Informations et ressources scientifiques
sur le développement des zones arides et semi-arides

Accueil du site → Master → Etats Unis → 2015 → Mutually beneficial and sustainable management of Ethiopian and Egyptian dams in the Nile Basin

New Mexico State University (2015)

Mutually beneficial and sustainable management of Ethiopian and Egyptian dams in the Nile Basin

Habteyes, Befekadu Goraw,

Titre : Mutually beneficial and sustainable management of Ethiopian and Egyptian dams in the Nile Basin

Auteur : Habteyes, Befekadu Goraw,

Université de soutenance : New Mexico State University

Grade : Master of Science (MS) Agricultural Economics, 2015

Notes
Ongoing pressures from population growth, recurrent drought, climate, urbanization and industrialization in the Nile Basin raise the importance of finding viable methods to adapt to these pressures. Four tributaries of the Eastern Nile Basin contribute to supplies of the Nile. These include the Blue Nile (55%), White Nile-Albert (15%), Atbara (10%) and Sobat (10%). Several existing studies have been published and programs have been enacted addressing the need to equitably share the Nile’s waters among the basin riparians. Despite this, no peer reviewed studies to date have quantitatively examined opportunities for a greater economic benefits of the whole basin that could be achieved through the development and managment of new storage infrastructure on the Nile. Moreover, the risk of growing future scarcity of water motivates the search for alternative benefit sharing arrangements that could reduce impacts on downstream water users resulting from new upstream water developments. Therefore, this research examines the potential for mutually beneficial and sustainable benefit sharing management from the operation of the Ethiopian Grand Renaissance and the Egyptian High Aswan Dams. An integrated approach is formulated to bring the hydrology, economics and institutions of the region into a unified framework for policy analysis. A nonlinear optimization model is developed to identify the potential for Pareto improving operation to minimize impacts of these two dams for the four Eastern countries : Ethiopia, South-Sudan, Sudan and Egypt. Results indicate that it is possible for all four countries to be better off with careful operation of both dams. Despite these results, considerable diplomatic negotiation among the four riparian will be required to turn potential gains into actual on-the-ground welfare improvements.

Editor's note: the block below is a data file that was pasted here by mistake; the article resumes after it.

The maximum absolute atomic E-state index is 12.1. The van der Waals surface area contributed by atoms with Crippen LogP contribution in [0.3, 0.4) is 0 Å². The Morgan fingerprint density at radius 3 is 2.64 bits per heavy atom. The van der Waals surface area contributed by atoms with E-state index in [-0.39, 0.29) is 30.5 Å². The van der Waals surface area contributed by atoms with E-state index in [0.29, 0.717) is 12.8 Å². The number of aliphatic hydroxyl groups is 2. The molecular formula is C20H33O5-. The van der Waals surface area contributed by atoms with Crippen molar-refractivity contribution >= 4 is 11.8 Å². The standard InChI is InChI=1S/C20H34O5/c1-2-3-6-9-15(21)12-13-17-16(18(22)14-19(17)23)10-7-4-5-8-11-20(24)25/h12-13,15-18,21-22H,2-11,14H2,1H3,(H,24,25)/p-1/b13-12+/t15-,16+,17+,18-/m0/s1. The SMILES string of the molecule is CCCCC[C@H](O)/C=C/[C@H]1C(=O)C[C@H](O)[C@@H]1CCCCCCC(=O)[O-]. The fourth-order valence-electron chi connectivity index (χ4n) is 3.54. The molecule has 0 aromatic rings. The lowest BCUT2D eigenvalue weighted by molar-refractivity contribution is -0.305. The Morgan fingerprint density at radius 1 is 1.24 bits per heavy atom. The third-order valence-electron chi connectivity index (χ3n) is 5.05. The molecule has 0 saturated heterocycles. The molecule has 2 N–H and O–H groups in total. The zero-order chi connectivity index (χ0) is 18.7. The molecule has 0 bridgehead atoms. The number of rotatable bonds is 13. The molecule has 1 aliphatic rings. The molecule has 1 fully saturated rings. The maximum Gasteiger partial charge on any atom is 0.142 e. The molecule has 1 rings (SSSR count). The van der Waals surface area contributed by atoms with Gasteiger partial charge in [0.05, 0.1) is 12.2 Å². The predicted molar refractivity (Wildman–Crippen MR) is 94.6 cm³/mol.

Présentation (NMSU Library)

Page publiée le 13 octobre 2018, mise à jour le 24 décembre 2019